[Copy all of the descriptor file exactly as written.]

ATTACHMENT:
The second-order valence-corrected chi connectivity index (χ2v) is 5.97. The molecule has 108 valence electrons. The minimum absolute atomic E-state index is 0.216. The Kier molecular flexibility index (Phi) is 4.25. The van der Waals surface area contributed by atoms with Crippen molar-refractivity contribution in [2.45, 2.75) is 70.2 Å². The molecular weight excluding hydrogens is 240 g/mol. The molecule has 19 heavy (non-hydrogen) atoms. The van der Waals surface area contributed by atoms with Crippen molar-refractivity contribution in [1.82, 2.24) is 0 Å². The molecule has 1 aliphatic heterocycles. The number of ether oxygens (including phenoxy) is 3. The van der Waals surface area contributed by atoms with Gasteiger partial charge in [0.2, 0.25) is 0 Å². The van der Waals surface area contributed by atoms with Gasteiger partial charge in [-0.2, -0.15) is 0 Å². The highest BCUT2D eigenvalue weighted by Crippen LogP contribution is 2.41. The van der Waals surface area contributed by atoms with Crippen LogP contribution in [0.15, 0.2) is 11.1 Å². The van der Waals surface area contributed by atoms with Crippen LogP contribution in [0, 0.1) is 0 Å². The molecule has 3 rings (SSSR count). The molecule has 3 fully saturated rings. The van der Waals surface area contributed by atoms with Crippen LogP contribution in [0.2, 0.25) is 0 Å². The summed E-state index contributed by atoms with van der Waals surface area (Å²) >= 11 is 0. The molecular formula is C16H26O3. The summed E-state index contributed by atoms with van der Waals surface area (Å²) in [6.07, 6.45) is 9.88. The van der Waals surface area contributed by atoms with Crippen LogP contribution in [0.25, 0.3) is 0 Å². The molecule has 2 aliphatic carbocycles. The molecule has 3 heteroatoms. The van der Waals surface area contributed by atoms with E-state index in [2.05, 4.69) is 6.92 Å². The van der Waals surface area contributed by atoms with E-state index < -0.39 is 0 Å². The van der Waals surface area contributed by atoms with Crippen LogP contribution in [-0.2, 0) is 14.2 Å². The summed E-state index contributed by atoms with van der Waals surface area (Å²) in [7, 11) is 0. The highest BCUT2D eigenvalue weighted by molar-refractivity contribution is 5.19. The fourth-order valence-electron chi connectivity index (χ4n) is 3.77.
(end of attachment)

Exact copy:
The second-order valence-corrected chi connectivity index (χ2v) is 5.97. The molecule has 108 valence electrons. The minimum absolute atomic E-state index is 0.216. The Kier molecular flexibility index (Phi) is 4.25. The van der Waals surface area contributed by atoms with Crippen molar-refractivity contribution in [2.45, 2.75) is 70.2 Å². The molecular weight excluding hydrogens is 240 g/mol. The molecule has 19 heavy (non-hydrogen) atoms. The van der Waals surface area contributed by atoms with Crippen molar-refractivity contribution in [1.82, 2.24) is 0 Å². The molecule has 1 aliphatic heterocycles. The number of ether oxygens (including phenoxy) is 3. The van der Waals surface area contributed by atoms with Gasteiger partial charge in [0.2, 0.25) is 0 Å². The van der Waals surface area contributed by atoms with Gasteiger partial charge in [-0.2, -0.15) is 0 Å². The highest BCUT2D eigenvalue weighted by Crippen LogP contribution is 2.41. The van der Waals surface area contributed by atoms with Crippen LogP contribution in [0.15, 0.2) is 11.1 Å². The van der Waals surface area contributed by atoms with Crippen LogP contribution in [0, 0.1) is 0 Å². The molecule has 3 rings (SSSR count). The molecule has 3 fully saturated rings. The van der Waals surface area contributed by atoms with Crippen LogP contribution in [0.2, 0.25) is 0 Å². The summed E-state index contributed by atoms with van der Waals surface area (Å²) >= 11 is 0. The molecular formula is C16H26O3. The summed E-state index contributed by atoms with van der Waals surface area (Å²) in [6.07, 6.45) is 9.88. The van der Waals surface area contributed by atoms with Crippen LogP contribution in [0.25, 0.3) is 0 Å². The molecule has 2 aliphatic carbocycles. The molecule has 3 heteroatoms. The van der Waals surface area contributed by atoms with E-state index in [2.05, 4.69) is 6.92 Å². The van der Waals surface area contributed by atoms with E-state index < -0.39 is 0 Å². The van der Waals surface area contributed by atoms with Crippen LogP contribution in [-0.2, 0) is 14.2 Å². The summed E-state index contributed by atoms with van der Waals surface area (Å²) in [7, 11) is 0. The highest BCUT2D eigenvalue weighted by molar-refractivity contribution is 5.19. The fourth-order valence-electron chi connectivity index (χ4n) is 3.77.